One of the biggest highlights for me in 2021 (or ever) was seeing the majestic tiger at the Ranthambore Tiger Reserve in Rajasthan, India. My family and I were in an open jeep accompanied by an experienced guide and driver, whose unmatched passion for conservation, helped us maintain distance and etiquette, making sure we were not disrupting the calls of the wild, as far as possible. The guide had spotted a recent kill at a location and bet that the tiger would be back at some point in the morning. While two jeeps waited out, all eyes were on the kill. As the hours trickled by, some fatigue and unrest swept over the groups. But there was still lingering hope. While the rest of the group was focused on the hill across the stream on our right, I happened to turn away for a moment to our left. The red terrain and the brown trees all seemed to merge together. And then I saw a rustle, there slowly emerged a set of black and white stripes, the orange camouflaged. A sense of fear, excitement, and admiration came over me in an instant, It took me a few seconds to signal to the rest of the group that the tiger was indeed among our midst. Then for the next few moments, all of us watched in dizzying amazement, the tiger striding across the road with an absolute focus towards the kill, to continue its business.
With the Year of the Tiger upon us, it got me thinking about the resolve of the tiger I saw in the reserve. It was in its natural habitat, yet there was huge activity every time it moved about during the day. But despite the din, the tiger was unwavering in its focus, undeterred to follow the path it had chosen, but flexible enough to change routes to get to its outcome.
A large part of my work revolves around ecosystem building, bringing people together around problems, and finding ways to address the gaps. I spent a good part of last year in conversations with peer ecosystem builders and impact investors in figuring out what’s needed, what we could all do more of. It’s a good time as any to be bold, focused, and look ahead through the mist. So what can we do?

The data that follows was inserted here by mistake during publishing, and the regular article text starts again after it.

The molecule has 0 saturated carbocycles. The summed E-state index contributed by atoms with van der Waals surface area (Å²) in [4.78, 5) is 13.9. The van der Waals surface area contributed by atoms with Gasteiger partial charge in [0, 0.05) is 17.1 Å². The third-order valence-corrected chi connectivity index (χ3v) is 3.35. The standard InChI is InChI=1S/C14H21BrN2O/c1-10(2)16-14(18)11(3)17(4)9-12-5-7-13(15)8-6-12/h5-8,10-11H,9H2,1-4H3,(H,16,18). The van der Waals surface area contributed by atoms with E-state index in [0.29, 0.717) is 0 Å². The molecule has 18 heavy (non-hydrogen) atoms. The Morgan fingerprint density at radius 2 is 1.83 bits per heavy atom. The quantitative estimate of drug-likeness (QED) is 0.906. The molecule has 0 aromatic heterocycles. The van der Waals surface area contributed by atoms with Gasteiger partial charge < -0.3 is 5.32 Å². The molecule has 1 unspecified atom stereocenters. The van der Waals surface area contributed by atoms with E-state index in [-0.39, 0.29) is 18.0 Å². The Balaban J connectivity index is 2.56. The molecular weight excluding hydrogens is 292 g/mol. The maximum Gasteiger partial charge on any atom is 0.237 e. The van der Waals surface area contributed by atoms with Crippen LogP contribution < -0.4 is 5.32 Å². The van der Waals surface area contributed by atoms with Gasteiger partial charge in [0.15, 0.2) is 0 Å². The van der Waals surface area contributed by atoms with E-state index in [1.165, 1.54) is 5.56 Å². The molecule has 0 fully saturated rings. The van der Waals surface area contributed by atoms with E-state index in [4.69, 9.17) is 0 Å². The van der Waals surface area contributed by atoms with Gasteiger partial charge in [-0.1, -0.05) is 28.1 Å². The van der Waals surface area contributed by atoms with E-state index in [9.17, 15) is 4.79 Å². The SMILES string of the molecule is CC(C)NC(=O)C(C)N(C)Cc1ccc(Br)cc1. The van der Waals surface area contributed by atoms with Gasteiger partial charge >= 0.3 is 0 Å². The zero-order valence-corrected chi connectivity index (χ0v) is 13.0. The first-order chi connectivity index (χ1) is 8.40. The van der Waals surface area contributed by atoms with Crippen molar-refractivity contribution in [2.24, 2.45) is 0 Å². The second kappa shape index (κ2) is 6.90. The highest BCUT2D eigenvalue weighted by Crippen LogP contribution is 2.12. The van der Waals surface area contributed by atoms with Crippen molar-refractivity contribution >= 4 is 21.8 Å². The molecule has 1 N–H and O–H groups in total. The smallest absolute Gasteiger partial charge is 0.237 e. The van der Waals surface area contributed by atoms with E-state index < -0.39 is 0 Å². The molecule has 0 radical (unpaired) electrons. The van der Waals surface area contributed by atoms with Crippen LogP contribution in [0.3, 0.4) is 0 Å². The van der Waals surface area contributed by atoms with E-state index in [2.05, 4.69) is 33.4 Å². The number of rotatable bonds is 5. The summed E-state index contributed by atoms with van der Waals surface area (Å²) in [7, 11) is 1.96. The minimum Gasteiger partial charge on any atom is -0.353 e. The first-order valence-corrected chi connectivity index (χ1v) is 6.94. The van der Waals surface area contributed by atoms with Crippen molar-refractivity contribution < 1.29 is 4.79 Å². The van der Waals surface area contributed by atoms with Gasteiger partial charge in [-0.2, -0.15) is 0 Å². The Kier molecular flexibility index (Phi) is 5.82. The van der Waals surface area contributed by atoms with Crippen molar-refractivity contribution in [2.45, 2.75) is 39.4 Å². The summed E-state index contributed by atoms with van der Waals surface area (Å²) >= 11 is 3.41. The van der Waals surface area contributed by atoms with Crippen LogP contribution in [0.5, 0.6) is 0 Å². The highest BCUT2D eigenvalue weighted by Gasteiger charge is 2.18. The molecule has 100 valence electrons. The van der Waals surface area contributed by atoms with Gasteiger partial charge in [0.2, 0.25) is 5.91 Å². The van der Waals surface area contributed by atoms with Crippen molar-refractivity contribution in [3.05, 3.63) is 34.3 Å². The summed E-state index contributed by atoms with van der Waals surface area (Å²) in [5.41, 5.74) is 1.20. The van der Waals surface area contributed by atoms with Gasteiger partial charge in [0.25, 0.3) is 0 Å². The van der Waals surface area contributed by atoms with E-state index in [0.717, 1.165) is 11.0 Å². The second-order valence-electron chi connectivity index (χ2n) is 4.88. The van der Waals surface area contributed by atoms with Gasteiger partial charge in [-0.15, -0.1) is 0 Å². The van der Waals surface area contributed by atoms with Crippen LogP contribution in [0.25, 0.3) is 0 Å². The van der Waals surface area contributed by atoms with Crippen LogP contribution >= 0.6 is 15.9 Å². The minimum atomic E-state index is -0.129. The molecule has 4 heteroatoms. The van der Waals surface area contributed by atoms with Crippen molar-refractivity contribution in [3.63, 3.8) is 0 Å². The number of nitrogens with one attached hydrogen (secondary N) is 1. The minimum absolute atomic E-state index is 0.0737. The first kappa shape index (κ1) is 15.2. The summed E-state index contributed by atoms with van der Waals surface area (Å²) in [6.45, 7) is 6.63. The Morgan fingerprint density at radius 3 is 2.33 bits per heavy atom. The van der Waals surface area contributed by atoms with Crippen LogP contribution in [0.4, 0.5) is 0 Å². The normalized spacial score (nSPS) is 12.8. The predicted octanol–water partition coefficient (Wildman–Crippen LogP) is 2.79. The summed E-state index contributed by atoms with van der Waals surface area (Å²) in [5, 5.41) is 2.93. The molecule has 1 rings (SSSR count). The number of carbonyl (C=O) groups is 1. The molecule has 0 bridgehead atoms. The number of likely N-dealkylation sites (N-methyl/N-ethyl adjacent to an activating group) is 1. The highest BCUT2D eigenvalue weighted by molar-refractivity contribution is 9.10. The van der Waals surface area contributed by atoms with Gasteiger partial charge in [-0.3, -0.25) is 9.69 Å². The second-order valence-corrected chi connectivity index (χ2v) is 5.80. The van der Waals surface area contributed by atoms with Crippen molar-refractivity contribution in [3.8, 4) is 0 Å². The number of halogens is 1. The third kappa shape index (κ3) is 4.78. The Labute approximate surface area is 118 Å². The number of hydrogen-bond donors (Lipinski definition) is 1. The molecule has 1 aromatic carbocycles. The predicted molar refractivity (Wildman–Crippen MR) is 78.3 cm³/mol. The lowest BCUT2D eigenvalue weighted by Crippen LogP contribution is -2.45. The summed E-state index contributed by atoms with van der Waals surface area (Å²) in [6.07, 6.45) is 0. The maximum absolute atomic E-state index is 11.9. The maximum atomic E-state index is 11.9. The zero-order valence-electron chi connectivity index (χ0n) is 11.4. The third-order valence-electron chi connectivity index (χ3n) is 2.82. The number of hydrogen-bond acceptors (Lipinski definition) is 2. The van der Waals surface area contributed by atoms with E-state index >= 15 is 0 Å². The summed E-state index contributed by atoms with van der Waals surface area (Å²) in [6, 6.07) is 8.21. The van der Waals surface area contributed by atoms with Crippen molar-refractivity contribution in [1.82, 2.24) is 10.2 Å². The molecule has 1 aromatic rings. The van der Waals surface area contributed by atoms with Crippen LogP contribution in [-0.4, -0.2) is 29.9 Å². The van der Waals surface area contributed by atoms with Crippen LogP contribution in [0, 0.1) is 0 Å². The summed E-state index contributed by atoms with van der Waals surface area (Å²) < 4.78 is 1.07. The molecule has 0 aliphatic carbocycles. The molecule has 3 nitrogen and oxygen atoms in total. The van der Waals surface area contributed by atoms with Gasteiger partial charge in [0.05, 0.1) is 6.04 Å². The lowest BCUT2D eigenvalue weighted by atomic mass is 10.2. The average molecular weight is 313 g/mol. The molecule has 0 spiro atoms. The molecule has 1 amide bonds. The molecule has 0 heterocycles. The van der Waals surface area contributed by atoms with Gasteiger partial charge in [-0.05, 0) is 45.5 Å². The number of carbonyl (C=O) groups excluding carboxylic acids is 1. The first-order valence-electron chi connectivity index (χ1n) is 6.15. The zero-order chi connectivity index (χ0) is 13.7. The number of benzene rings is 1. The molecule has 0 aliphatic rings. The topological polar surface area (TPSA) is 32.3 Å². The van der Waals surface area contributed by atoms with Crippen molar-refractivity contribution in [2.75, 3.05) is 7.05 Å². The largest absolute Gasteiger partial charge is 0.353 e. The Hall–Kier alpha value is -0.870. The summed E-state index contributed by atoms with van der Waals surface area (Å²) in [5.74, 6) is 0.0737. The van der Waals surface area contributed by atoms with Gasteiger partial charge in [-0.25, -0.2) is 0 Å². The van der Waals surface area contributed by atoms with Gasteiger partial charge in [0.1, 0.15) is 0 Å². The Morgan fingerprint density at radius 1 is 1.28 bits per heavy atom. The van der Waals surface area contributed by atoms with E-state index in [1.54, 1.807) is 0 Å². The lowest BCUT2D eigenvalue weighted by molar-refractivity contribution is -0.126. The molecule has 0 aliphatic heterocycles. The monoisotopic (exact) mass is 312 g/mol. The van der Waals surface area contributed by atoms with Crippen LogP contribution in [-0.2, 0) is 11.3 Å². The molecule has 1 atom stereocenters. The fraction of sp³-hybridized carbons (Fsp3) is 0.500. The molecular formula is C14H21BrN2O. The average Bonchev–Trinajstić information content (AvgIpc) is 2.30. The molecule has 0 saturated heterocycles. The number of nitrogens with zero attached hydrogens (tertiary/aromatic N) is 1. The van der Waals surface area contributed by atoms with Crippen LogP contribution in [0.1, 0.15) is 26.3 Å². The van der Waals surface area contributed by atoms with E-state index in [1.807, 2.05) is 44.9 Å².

Lead the pack with demand-led financing for early-stage impact enterprises: Many early-stage enterprises with great potential are in that no man’s land between grants and an institutional raise, the ‘missing middle.’ At this stage, they still ‘need more traction’ and ‘a bit bigger revenues’ to attract investments – this risk stage needs risk-adjusted capital. There is definitely a gap in the market, for demand-led financing or risk capital, one that is flexible, has the ability to take a bit more risk, with the objective of helping the enterprises get ready with the proof points and data rooms for an institutional raise. Smaller Private Impact Investors (PIIS) are among those who can play this role more frequently. But it takes a lot of good intention, effort, and innovation to get it done – understandable, as due diligence takes as much time and money as larger institutional deals. The gap exists and is desperately seeking more investors to jump in. Our investors and team at Impact Pioneers made two such investments recently, you can read about it here.
Create safe spaces for women entrepreneurs: While there is so much encouraging movement around gender smart investing, the fact of the matter is we have a long way to go to create a level playing field for women entrepreneurs. In a recent Stakeholder Dialogue that my team at the WE Rise Community organized with women entrepreneurs, two key things emerged – one, perceptions around women-led businesses is something they navigate every day, putting the onus on the women to prove that it’s not a ‘hobby-business’ or they have some magic skills to manage family/kids and a full-time (yes, it still happens); two, not enough peer sharing and learning around navigating the market and investment landscape to learn the tricks of the trade from shared experiences. There is a continuing need for spaces to facilitate peer learning as well as initiate dialogues to break down the power dynamic between investors and entrepreneurs. Activating such spaces and conversations will play an important role in creating a level-playing field for women entrepreneurs from diverse industries and backgrounds to access opportunities to grow. Check out one such space at the Nüshu Network.
Synergize our intentions and actions through co-investments: In young ecosystems, more often than not we are all working in our siloes, and often enough towards similar goals. A key to any successful ecosystem is to have a strong continuum of support and capital, and that takes time. But there are enough lessons to be learned from mature markets that those us building young ecosystems can glean from. To leapfrog, we have to get out of our comfort zones and turn intention into action. Collaboration is much easier intended and said than done. With early-stage investing, there are very exciting opportunities to co-invest and back entrepreneurs solving the most pressing social and environmental problems, while also managing risk, and bringing down the costs of due diligence. A conversation I had this morning with peer investors is around the need for better especially around gender lens investments (a newer field) for this to actually happen more frequently. One such avenue could be a localized network or council bringing together investors on the ground to set standards and context-based pathways to gender-lens investing – happy to say that we are at the early days of such collaboration here in the Philippines (more another time!).
As we dash into this year, let’s remember we have most of the year ahead of us to be resolute, uncompromising in the goals we want to achieve, to build a truly responsive ecosystem. Even as we fight fatigue to thrive in disruptive times, the opportunity is right to radically collaborate.